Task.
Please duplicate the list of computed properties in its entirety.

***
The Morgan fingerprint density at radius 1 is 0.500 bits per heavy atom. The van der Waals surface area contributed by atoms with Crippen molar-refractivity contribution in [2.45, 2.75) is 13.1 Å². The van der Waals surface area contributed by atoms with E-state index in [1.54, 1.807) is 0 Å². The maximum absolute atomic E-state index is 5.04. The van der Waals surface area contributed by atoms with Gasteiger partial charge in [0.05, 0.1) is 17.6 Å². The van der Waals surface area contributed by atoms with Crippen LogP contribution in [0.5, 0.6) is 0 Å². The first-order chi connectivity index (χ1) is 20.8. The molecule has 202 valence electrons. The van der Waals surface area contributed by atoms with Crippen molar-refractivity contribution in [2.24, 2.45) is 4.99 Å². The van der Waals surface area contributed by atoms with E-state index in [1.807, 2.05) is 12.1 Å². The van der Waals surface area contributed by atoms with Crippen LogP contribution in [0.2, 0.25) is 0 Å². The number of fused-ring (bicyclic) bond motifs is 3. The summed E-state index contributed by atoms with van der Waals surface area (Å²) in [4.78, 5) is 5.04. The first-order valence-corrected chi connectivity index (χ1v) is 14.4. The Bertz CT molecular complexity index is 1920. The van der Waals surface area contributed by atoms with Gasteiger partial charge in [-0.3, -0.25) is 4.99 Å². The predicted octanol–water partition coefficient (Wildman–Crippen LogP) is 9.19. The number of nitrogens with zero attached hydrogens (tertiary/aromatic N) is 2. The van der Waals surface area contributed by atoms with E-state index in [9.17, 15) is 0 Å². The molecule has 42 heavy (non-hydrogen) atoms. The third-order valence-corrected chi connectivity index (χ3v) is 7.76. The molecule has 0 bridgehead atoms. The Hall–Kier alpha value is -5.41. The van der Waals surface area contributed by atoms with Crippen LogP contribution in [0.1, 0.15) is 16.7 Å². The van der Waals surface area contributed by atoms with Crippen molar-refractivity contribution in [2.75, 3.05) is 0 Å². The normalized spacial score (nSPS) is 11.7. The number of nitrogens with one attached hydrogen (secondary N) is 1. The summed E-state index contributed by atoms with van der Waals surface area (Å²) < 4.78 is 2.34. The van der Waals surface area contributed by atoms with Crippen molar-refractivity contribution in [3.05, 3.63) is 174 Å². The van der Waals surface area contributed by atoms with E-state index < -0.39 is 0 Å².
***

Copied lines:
The Morgan fingerprint density at radius 1 is 0.500 bits per heavy atom. The van der Waals surface area contributed by atoms with Crippen molar-refractivity contribution in [2.45, 2.75) is 13.1 Å². The van der Waals surface area contributed by atoms with E-state index in [1.54, 1.807) is 0 Å². The maximum absolute atomic E-state index is 5.04. The van der Waals surface area contributed by atoms with Gasteiger partial charge in [0.05, 0.1) is 17.6 Å². The van der Waals surface area contributed by atoms with Crippen LogP contribution in [0.5, 0.6) is 0 Å². The first-order chi connectivity index (χ1) is 20.8. The molecule has 202 valence electrons. The van der Waals surface area contributed by atoms with Crippen molar-refractivity contribution in [2.24, 2.45) is 4.99 Å². The van der Waals surface area contributed by atoms with E-state index in [1.807, 2.05) is 12.1 Å². The van der Waals surface area contributed by atoms with Crippen LogP contribution in [0.2, 0.25) is 0 Å². The number of fused-ring (bicyclic) bond motifs is 3. The summed E-state index contributed by atoms with van der Waals surface area (Å²) in [4.78, 5) is 5.04. The first-order valence-corrected chi connectivity index (χ1v) is 14.4. The Bertz CT molecular complexity index is 1920. The van der Waals surface area contributed by atoms with Gasteiger partial charge in [-0.3, -0.25) is 4.99 Å². The predicted octanol–water partition coefficient (Wildman–Crippen LogP) is 9.19. The number of nitrogens with zero attached hydrogens (tertiary/aromatic N) is 2. The van der Waals surface area contributed by atoms with E-state index in [9.17, 15) is 0 Å². The molecule has 42 heavy (non-hydrogen) atoms. The third-order valence-corrected chi connectivity index (χ3v) is 7.76. The molecule has 0 bridgehead atoms. The Hall–Kier alpha value is -5.41. The van der Waals surface area contributed by atoms with Crippen LogP contribution in [0.1, 0.15) is 16.7 Å². The van der Waals surface area contributed by atoms with Crippen molar-refractivity contribution in [2.75, 3.05) is 0 Å². The normalized spacial score (nSPS) is 11.7. The number of nitrogens with one attached hydrogen (secondary N) is 1. The summed E-state index contributed by atoms with van der Waals surface area (Å²) < 4.78 is 2.34. The van der Waals surface area contributed by atoms with Crippen molar-refractivity contribution in [3.05, 3.63) is 174 Å². The van der Waals surface area contributed by atoms with E-state index < -0.39 is 0 Å².